Pauls Valley Democrat
Keeping in the practice of spiritual communion may be all but guaranteed for those who visit their preferred sanctuary on a given Sunday, yet there is just as much effort promoted in keeping it going outside the comfort of those church walls.
Coming up Thursday, May 2 is one such occasion set aside where residents of Pauls Valley can join the entire country through the National Day of Prayer, something which returned last year after an absence and First Church of God Pastor Terry Clayton hopes to build momentum on.
Coming rather close to 100 attendees on the Garvin County Courthouse lawn near the flagpole in 2012, anyone is welcomed to drop by when things kick off again at 12:10 p.m. for a short respite of good word and fellowship.
“If ever there was a time to pray it’s right now,” said Clayton, noting how there is still plenty of people struggling with everything from spiritual to financial troubles.
“It’s not like a long service, but it’s a very important service.”
Prayer will once again cover subjects like local, national, county and state leaders and those who serve the public from police to the armed forces, said Clayton.
There is even a push to mention local concerns like Pauls Valley General Hospital, the future of which has been undetermined with a hope it will work out for the better.
It’s the ultimate form of unity for the PV Ministerial Alliance hosted event that does not work along one denominational line and a perfect example to follow in a world that separates people be it political or other beliefs, noted Clayton.
Though the alliance is working hard to create more occasions where people can join together, there isn’t many chances to do something like this so he is hoping to make the most of it.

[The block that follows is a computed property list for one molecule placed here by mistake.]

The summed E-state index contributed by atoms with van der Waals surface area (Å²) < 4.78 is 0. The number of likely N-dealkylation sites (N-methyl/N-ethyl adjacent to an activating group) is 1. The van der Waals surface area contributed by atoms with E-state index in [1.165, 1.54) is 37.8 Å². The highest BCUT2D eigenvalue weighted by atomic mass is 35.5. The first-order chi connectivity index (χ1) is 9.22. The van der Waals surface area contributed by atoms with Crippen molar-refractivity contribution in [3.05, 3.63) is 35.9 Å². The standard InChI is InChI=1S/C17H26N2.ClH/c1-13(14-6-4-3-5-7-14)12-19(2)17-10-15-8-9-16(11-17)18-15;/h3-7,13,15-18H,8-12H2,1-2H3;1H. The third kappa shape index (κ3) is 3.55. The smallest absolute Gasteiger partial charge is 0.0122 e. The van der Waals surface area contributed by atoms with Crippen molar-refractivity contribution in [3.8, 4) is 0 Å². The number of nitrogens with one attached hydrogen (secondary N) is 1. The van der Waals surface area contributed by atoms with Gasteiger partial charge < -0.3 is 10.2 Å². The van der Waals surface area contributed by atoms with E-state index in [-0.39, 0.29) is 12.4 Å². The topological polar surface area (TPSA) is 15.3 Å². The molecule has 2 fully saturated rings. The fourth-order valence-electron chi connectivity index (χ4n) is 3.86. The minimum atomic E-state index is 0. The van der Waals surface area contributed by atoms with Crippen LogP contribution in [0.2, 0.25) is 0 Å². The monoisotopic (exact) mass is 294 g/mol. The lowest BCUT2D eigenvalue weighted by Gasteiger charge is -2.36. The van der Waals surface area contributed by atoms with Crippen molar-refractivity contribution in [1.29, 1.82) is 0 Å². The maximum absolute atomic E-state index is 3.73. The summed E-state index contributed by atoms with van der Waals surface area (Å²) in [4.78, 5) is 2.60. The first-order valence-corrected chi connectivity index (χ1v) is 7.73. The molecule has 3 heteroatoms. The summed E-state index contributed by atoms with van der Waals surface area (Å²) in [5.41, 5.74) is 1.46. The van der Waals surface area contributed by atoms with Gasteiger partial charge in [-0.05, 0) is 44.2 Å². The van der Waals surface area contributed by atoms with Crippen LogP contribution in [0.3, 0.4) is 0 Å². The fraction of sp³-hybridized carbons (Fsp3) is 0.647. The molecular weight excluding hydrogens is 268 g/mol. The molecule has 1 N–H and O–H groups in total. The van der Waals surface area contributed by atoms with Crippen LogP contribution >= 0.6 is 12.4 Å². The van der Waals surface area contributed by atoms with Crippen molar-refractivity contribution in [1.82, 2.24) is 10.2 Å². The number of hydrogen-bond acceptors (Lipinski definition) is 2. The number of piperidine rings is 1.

“I think we are too divided on too many levels… it seems like the only time we come together is tragedy,” said Clayton, adding how it is the last get-together for the ministerial alliance before things take a break for the summer.
“This gives a big picture of what’s going on in our community…When you bring people together you have one purpose and we are better anytime we can come together.”
In the end, Clayton said it is also a time to be thankful for everything that has been given so far and for him a chance to live in a state where public prayer in such a spot is allowed.
Things will start with an opening delivered by ministers there, followed by several prayers and will include some singing, before ending with a meal near the First Presbyterian Church, where the event would be held in case of rain.
“I think it’s important to our leaders for them to know we are praying for them,” said Clayton.
“I like it at the courthouse, a good central location. That’s the center of the county.”